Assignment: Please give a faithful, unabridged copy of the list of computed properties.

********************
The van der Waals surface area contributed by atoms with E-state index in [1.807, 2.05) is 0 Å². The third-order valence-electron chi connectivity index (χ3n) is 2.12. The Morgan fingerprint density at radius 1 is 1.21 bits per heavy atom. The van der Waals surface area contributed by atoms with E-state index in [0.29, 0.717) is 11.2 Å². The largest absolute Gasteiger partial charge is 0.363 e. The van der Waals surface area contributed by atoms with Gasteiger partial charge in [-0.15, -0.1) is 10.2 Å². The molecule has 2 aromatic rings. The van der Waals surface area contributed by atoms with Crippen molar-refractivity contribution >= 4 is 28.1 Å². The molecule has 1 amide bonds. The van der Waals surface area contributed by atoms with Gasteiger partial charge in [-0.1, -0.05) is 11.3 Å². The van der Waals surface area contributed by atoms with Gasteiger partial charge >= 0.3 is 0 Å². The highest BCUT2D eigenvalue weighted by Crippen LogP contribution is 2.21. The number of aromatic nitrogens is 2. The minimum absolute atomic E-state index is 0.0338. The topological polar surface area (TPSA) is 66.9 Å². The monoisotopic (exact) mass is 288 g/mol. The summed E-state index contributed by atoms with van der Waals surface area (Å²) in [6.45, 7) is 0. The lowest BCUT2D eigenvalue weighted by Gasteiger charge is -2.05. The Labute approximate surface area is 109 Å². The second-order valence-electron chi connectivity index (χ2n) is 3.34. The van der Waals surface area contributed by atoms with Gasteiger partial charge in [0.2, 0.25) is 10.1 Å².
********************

The van der Waals surface area contributed by atoms with E-state index in [1.807, 2.05) is 0 Å². The third-order valence-electron chi connectivity index (χ3n) is 2.12. The Morgan fingerprint density at radius 1 is 1.21 bits per heavy atom. The van der Waals surface area contributed by atoms with E-state index in [0.29, 0.717) is 11.2 Å². The largest absolute Gasteiger partial charge is 0.363 e. The van der Waals surface area contributed by atoms with Gasteiger partial charge in [-0.15, -0.1) is 10.2 Å². The molecule has 2 aromatic rings. The van der Waals surface area contributed by atoms with Crippen molar-refractivity contribution >= 4 is 28.1 Å². The molecule has 1 amide bonds. The van der Waals surface area contributed by atoms with Gasteiger partial charge in [-0.1, -0.05) is 11.3 Å². The van der Waals surface area contributed by atoms with Gasteiger partial charge >= 0.3 is 0 Å². The highest BCUT2D eigenvalue weighted by Crippen LogP contribution is 2.21. The number of aromatic nitrogens is 2. The minimum absolute atomic E-state index is 0.0338. The topological polar surface area (TPSA) is 66.9 Å². The monoisotopic (exact) mass is 288 g/mol. The summed E-state index contributed by atoms with van der Waals surface area (Å²) in [6.45, 7) is 0. The lowest BCUT2D eigenvalue weighted by Gasteiger charge is -2.05. The Labute approximate surface area is 109 Å². The second-order valence-electron chi connectivity index (χ2n) is 3.34. The van der Waals surface area contributed by atoms with Gasteiger partial charge in [0.2, 0.25) is 10.1 Å².